Download Age in America : the colonial era to the present by Field, Corinne T.; Syrett, Nicholas L PDF

By Field, Corinne T.; Syrett, Nicholas L

Eighteen. Twenty-one. Sixty-five. In the United States this present day, we realize those numbers as key transitions in our lives—precise moments while our rights and possibilities change—when we turn into eligible to forged a vote, purchase a drink, or sign up for Medicare. This quantity brings jointly students of formative years, maturity, and outdated age to discover how and why specific a long time have come to outline the rights and tasks of usa citizens.  
Since the founding of the kingdom, american citizens have depended on chronological age to figure out issues as assorted as who can marry, paintings, be enslaved, force a motor vehicle, or qualify for a pension. participants to this quantity discover what meanings humans some time past ascribed to precise a long time and even if previous american citizens believed a similar issues approximately specific a long time as we do.  The ability during which americans imposed chronological limitations upon the variable means of becoming up and growing older deals a paradigmatic instance of the way humans build cultural which means and social hierarchy from embodied event.  Further, chronological age continually intersects with different socially built different types similar to gender, race, and sexuality.  Ranging from the 17th century to the current, taking over various distinctive subcultures—from frontier young ones and antebellum slaves to twentieth-century Latinas—Age in America makes a strong case that age has consistently been a key index of citizenship.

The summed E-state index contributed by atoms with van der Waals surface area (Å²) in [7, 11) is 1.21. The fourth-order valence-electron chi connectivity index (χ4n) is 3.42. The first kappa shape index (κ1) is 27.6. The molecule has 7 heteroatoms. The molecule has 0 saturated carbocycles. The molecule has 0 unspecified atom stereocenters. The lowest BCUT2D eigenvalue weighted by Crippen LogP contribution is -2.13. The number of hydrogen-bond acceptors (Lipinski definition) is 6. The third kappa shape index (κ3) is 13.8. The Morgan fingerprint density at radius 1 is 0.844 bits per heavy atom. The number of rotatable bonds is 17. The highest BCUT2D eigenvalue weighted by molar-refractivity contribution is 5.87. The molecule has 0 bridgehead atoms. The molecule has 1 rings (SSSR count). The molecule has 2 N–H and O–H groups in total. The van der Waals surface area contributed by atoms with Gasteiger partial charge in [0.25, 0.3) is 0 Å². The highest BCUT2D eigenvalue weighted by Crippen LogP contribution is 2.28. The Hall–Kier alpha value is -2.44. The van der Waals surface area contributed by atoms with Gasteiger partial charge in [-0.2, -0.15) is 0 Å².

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Extra resources for Age in America : the colonial era to the present

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35 Adolescence was recognized as a powerful passage by Europeans as well. Holly Brewer’s important study argues that as birth and status became less important over time in the Anglophone Atlantic, the citizenship privileges once granted young aristocratic or wealthy children vanished. Although age was a more democratic means by which to distribute these rights, at the same time the minimum age for exercising these rights and responsibilities was adjusted upward over the course of the early modern era.

130–31. When reporting on his leaving for the hunt in 1754, Johnson had reported him as being merely six. Perhaps he turned seven that autumn. , 131–32. 25 See, for example, Mintz, Huck’s Raft. , by French and Indian warriors, 7–9. See also Marten, Children in Colonial America, esp. the foreword by Philip J. Greven (ix–xii) and the introduction by Marten (1–10); see also Barry Levy’s review of Marten’s collection in William and Mary Quarterly, 3rd ser. 64, no. 3 (2007): 668–72. 26 For more on the reasons why girls were likelier to remain in Canada and boys were likelier to return to New England, see Little, Abraham in Arms, chap.

These accounts, however ideologically driven, are especially valuable sources for understanding the experience of borderlands warfare on families and whole communities, as they, along with the letters preserved in The Jesuit Relations like the one from Jacques Bigot quoted in the introduction, are representative of the only sources we have for understanding the experiences of women, boys, and girls alike. Because the experience was more widespread and because the documentation is richer and more detailed, this essay is based on AngloAmerican records.

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